A Blast from the Past

CHICAGO — Chicago. -- Dawn Netsch has found her niche in the political market. She offers "Nick at Nite" politics. The "Nick at Nite" cable programming caters to viewers nostalgic for shows from the 1950s and 1960s. Ms. Netsch offers liberalism for the politically nostalgic.

A former Northwestern law professor and state legislator who represented "Lake Shore liberals," Ms. Netsch, 67, is state comptroller. She knows numbers. She has never lost an election. Her political pin-ups include Adlai Stevenson, she is as loquacious as Hubert Humphrey and her program is the essence of old time liberalism -- redistribution of wealth by government power.


The northern edge of this state is north of Cape Cod, the southern tip is south of Richmond. Demographically the state resembles the nation and politically it is the nation's barometer: Only twice in the past 100 years (1916 and 1976) has it not voted with the winner in a presidential election. So politicians nationwide are watching Ms. Netsch campaign on her promise to raise income taxes.

She would raise them $2.5 billion. She would use $1 billion for property-tax relief, would use $500 million to make the income tax progressive by instituting a progressive personal exemption, and would spend $1 billion on education. This plan is suspect as social policy but perhaps politically shrewd.


Property taxes are unpopular because they are disconnected from the individual's current ability to pay and they are increased by inflation. Affluent homeowners may be net winners from Ms. Netsch's plan. Many such people live in Chicago's suburbs, home of a huge swing vote. In 1992, twice as many votes were cast there as in the city.

Her proposal to purchase $500 million worth of tax progressivity is an orthodox liberal choice. But the $1 billion for education is a banal way of avoiding real reforms.

The world has turned often since the decades that "Nick at Nite" recalls, since the post-1945 baby boom triggered vast spending on public education. Back then the education lobby insisted that increased funding would be reliably associated with enhanced school performance.

But by now much research refutes the idea that variations in school expenditures correlate directly with school performance. And abundant experience suggests that private schools, operating without the sort of sclerotic bureaucracies that burden Chicago's and other cities' schools, and spending less per pupil than public systems spend, often do better. They do better partly because parents are energized by the opportunity to shop for educational choices.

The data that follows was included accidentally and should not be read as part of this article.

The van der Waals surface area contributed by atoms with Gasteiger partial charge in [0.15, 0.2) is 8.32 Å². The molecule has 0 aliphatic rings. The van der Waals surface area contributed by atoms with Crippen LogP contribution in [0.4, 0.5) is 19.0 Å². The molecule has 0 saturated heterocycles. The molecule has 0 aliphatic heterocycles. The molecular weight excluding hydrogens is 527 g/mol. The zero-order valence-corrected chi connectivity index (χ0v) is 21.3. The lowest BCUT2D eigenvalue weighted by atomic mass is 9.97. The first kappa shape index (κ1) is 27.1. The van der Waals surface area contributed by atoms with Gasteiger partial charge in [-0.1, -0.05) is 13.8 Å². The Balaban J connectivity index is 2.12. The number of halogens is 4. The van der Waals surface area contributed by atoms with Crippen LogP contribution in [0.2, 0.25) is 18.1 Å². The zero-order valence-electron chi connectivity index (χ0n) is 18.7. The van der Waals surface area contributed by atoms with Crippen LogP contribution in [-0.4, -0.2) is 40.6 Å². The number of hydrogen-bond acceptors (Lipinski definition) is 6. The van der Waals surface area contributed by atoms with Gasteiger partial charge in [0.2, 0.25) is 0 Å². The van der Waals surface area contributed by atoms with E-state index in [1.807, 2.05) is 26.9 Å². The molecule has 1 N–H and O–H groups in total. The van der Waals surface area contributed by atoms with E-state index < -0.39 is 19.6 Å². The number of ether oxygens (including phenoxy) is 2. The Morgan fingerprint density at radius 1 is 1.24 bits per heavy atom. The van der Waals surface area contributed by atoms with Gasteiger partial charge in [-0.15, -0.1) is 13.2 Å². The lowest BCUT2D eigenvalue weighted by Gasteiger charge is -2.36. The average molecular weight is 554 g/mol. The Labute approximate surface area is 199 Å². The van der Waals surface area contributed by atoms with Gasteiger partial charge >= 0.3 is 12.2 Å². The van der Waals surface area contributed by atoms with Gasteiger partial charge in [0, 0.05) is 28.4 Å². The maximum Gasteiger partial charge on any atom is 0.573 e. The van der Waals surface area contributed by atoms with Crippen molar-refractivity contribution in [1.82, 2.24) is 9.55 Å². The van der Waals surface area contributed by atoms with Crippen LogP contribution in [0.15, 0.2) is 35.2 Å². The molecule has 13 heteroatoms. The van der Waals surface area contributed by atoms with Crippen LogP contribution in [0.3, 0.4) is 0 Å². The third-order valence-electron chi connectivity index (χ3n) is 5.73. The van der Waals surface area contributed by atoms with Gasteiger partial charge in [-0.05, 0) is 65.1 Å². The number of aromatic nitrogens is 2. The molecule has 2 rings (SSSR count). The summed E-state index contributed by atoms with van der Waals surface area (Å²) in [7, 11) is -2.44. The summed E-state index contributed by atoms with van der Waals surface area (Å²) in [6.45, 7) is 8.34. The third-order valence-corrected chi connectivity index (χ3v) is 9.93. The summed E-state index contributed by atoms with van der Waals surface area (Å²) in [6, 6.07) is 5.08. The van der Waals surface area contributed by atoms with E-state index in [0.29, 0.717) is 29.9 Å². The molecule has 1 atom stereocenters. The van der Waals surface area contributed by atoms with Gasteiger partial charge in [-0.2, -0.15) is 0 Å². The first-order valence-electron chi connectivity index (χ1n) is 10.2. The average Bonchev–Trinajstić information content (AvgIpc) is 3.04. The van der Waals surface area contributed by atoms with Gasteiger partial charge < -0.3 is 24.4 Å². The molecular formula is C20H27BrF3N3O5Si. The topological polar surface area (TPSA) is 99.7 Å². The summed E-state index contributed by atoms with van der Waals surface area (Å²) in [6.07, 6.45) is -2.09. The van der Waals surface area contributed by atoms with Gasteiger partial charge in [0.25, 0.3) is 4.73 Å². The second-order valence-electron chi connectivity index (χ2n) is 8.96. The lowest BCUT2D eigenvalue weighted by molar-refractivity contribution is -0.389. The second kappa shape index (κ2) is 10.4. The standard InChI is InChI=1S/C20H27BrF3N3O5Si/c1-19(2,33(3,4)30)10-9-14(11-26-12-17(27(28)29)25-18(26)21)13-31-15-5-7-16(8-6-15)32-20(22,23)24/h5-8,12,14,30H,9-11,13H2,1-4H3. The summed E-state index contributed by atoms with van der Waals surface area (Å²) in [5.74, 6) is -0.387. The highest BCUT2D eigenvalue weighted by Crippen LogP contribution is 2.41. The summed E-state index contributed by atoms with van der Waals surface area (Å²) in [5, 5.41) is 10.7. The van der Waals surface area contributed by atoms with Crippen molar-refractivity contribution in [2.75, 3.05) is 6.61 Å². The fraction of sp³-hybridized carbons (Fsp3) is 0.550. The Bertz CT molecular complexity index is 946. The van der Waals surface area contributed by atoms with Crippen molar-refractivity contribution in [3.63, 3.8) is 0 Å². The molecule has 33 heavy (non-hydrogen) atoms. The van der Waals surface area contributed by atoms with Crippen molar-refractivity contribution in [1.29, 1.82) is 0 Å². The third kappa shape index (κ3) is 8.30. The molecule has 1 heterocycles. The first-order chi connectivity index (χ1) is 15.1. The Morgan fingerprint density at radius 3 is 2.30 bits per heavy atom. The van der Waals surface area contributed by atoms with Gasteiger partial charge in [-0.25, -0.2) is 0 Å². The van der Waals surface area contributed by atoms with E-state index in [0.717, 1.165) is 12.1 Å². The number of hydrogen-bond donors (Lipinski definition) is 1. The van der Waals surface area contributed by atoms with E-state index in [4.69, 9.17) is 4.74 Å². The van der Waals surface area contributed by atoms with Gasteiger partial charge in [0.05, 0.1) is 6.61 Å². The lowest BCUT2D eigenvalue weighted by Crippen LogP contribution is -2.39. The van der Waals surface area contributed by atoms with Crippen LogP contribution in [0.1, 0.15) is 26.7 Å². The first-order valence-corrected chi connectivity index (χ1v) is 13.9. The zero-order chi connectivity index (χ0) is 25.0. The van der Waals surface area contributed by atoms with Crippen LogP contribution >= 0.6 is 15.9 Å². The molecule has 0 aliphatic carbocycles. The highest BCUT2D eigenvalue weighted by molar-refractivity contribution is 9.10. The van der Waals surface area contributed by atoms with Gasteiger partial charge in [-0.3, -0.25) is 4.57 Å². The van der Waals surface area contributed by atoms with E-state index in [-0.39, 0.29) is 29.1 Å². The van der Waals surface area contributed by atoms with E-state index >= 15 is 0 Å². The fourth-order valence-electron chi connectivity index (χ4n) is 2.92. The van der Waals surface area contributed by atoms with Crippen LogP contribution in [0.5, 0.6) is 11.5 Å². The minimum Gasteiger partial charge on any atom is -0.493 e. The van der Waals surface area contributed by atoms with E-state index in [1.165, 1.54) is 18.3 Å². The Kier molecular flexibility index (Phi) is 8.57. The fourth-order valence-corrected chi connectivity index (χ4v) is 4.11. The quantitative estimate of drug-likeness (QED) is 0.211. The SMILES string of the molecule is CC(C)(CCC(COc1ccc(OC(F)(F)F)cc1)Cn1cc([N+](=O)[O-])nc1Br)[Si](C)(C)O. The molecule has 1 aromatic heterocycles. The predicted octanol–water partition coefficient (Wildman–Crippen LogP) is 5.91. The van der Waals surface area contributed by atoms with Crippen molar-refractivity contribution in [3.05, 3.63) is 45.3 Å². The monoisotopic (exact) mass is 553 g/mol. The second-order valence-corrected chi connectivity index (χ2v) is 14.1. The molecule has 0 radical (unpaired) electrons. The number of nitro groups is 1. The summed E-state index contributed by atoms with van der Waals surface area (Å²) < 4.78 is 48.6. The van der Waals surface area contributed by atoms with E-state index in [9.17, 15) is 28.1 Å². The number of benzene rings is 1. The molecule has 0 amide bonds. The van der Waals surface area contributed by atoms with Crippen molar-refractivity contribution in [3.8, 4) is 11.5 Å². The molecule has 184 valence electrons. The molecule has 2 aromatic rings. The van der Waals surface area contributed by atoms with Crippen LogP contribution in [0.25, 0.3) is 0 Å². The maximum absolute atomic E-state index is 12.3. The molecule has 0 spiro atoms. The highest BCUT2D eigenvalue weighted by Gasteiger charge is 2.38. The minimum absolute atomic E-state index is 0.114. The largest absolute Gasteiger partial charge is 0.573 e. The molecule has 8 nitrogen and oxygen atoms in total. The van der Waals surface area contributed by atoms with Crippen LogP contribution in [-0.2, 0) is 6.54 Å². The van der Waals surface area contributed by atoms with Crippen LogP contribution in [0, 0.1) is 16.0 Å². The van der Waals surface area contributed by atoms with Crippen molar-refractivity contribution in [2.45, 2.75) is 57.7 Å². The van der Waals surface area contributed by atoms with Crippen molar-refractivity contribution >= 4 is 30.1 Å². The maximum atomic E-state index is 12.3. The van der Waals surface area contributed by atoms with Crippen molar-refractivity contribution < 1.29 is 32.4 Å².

Does Ms. Netsch favor expansive school choice programs? No. The former professor of antitrust law launches a strained argument suggesting this: Antitrust intervention is sometimes required when "market failure" in the form of inadequate information leaves consumers unable to make informed choices among products. And government denial of choice programs protects the children of parents who would be uninformed shoppers for schools.

Of course information could be made available by requiring schools to publish, say, students' test scores and graduation rates. But teachers' unions oppose choice, so virtually all Democratic office seekers do too.

The best predictor of school performance is the nature of the families from which the children come to their schools. The pupil-teacher ratio is important, but not as important as the pupil-parent ratio. Much, from the caliber of schools to the safety and prosperity of neighborhoods, depends on a high proportion of intact families. So, does Ms. Netsch have ideas for policies to help dampen the increase of illegitimate births? When asked, she merely shows political delicacy by stressing that illegitimacy is a problem among whites as well as blacks. Does she approve the New Jersey law denying welfare increases to mothers who have additional children while on welfare? No.

Republicans have held the Illinois governorship for 18 years. The incumbent seeking a second term is Jim Edgar, a bland downstate legislator. He has restrained spending, but proposals for privatization and welfare reform are gathering dust.


The conservative National Review, noting the contrast with reforming Republican governors nearby in Wisconsin (Tommy Thompson) and Michigan (John Engler), describes Mr. Edgar as "George Bush without the charisma." The Chicago Sun-Times says the governor offers only "austerity without change."

Ms. Netsch offers spending as an alternative to serious change -- fresh funding for failing social structures. If Illinois' choice is between "Nick at Nite" liberalism or George Bush re-runs, the nation's barometer is indicating a stultifying political climate.

George F. Will is a syndicated columnist.